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LIVING IN FRANCE

Inheritance tax to virtual reality: 6 essential articles for life in France

From health passes to inheritance tax via a virtual reality cathedral tour, here's our pick of the six articles that will help you to better understand life in France.

See inside Notre-Dame cathedral on a VR tour.
See inside Notre-Dame cathedral on a VR tour. Photo: Alain Jocard/AFP

Life in France can be pretty blissful – like when you’re sampling a local crémant and watching the sun set over the Promenade Anglais – but there are also some stressful and difficult parts.

Whether it’s language struggles, bureaucracy wrangles or just feeling like you don’t belong, it’s not always easy being foreign in France.

That’s why we have put together these quick and simple tips that can make life a bit easier with minimal effort.

France has brought in some changes to the health pass which has rapidly become essential for everyday activities like meeting friends for a drink or going to see a film.

From January 15th, all over 18s need to get a booster dose no later than seven months after receiving their last Covid vaccine – if they want to carry on using the health pass. Up to 800,000 people could have their health pass deactivated on Saturday when this rule comes into force. Tourists over the age of 18 will also need to have had a booster dose to use the French health pass.

Unless you’re a French politics expert, you might not have heard of parrainage.

We asked our regular columnist John Lichfield to explain this aspect of France’s electoral system, and why it could sink the presidential bid of far-right media pundit, Éric Zemmour.

“Village mayors are the forgotten heroes and heroines of French politics, hard-working, little paid and frequently ignored,” writes John.

“Once every five years, however, the micro-bosses of tiny places – there are at least 30,000 of them – become the most flattered and sought-after politicians in France.”

Read John’s piece on how these officials could take Zemmour down below: 

If you enjoy following politics, France is certain to have plenty of drama over the next four months as the presidential election hots up.

So we’ve put together a guide to the French words and phrases you might need to follow the election campaign – from the technicalities of the process to why candidates might be talking about power-washers.

They say there are only two certainties in life – death and taxes. But both could be getting a revamp in France.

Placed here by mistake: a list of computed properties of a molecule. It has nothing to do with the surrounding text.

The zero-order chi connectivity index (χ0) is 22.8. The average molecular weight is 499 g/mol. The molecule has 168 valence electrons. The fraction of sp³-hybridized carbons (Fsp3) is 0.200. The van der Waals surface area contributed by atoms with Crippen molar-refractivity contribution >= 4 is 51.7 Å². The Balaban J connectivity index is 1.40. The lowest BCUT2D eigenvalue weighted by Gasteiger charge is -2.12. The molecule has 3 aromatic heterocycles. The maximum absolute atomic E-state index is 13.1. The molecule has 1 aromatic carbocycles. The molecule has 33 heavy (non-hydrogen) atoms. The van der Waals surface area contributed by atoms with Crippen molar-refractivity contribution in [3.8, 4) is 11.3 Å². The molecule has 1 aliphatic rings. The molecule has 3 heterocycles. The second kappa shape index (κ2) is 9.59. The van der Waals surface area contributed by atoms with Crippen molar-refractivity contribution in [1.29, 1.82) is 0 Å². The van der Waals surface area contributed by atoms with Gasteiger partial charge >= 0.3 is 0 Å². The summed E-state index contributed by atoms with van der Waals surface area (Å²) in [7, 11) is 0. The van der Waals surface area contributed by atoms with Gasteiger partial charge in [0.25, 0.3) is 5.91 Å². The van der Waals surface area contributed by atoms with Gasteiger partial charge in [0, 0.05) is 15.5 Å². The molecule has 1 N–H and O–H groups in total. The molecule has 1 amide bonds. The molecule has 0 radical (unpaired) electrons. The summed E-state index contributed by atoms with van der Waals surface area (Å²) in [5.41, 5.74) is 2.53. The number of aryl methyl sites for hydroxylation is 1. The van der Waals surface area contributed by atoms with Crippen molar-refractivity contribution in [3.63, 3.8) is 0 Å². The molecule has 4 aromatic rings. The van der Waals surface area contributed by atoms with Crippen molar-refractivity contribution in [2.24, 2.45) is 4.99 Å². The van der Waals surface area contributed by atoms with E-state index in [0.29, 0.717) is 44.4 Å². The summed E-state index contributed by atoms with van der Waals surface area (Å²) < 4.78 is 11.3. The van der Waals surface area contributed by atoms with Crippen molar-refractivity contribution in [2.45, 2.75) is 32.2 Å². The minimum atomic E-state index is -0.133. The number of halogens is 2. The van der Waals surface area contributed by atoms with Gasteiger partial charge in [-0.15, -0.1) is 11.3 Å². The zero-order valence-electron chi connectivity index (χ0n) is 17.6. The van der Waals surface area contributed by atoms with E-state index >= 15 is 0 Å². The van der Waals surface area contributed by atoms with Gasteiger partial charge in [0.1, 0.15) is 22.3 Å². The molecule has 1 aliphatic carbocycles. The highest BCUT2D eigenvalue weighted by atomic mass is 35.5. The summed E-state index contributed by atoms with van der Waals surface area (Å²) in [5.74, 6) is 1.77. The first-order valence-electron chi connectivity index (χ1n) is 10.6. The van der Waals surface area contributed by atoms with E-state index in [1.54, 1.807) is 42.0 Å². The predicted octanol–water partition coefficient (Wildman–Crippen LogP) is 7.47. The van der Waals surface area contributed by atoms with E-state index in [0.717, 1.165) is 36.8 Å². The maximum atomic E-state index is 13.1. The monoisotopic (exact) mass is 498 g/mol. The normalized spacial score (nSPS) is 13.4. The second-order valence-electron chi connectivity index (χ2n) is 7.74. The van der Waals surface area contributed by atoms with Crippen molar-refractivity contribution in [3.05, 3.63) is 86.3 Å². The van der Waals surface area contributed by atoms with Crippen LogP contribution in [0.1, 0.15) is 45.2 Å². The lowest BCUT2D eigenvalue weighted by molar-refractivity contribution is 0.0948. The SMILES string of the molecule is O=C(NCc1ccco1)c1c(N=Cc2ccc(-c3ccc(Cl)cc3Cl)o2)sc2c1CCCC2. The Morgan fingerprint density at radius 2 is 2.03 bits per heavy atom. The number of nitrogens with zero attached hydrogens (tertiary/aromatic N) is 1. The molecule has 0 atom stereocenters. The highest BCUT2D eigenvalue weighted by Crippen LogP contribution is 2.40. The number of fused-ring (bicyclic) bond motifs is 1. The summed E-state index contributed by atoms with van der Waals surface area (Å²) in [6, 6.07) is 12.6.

The French Economy Minister, Bruno Le Maire, has been flirting with the idea of reducing inheritance tax.  

We have used the occasion to write a handy guide on how the complex system of inheritance tax and succession rights work in France:

And on a cheerier note, a new virtual reality exhibition opens this weekend, allowing visitors to travel back in time to discover the history of Notre-Dame cathedral – from the 12th century up until now. During this 45-minute experience, visitors will be given a VR headset and witness key events in the cathedral’s story, meeting a number of historical characters along the way. 

The cathedral itself has remained largely closed to the public since being ravaged by a fire in 2019. You can read more about this project and watch a mind-blowing video in the story below. 

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LIVING IN FRANCE

What you need to know about microchipping your pet in France

Under French law, dogs, cats and ferrets that are kept as pets must be identified and registered on a national database.

What you need to know about microchipping your pet in France

The animal must be identifiable by a tattoo or microchip – the most common method – registered on the Identification des carnivores domestiques (I-CAD) database. 

All dogs aged four months and over, cats over seven months old, and ferrets born after November 1st, 2021, that are over seven months old that were, must be tagged in this way. This also offers pet owners peace of mind as it means they can be easily identified and returned if they go missing, as pets sometimes do.

READ ALSO Do you really need a licence if your cat has kittens in France?

The procedure to insert the microchip, or ink the tattoo, must be carried out by an approved professional. The procedure should be done by a vet and costs between €40 and €70.

For anyone who has travelled to France from another country with a pet, the animal will already be microchipped – and on the register. But if the animal joined a family while in France, a trip to the vet may be in order.

READ ALSO Paperwork and shots: How to bring a pet to France from the USA

Once the animal is registered on the database, the owner will receive a letter from I-CAD, along with a credit card-sized document listing the registered animal’s details, including its home address.

It is up to the owner to ensure the details remain correct, including notifying the database operators of any change of address. This can be done via the I-CAD website. Alternatively, you could use the Filalapat app (download for free here), or the more traditional postal service.

As well as declaring any change of address, you should also inform the database operators if you are giving up the animal, or if it dies.

Under a 2021, first-time buyers of cats or dogs have to sign a ‘certificate of commitment and understanding’ before they are allowed to purchase a pet. 

After the signed document is delivered to the authorities, future owners have seven days to change their mind – the idea is to prevent people from ‘impulsively’ buying pets only to abandon them later. 

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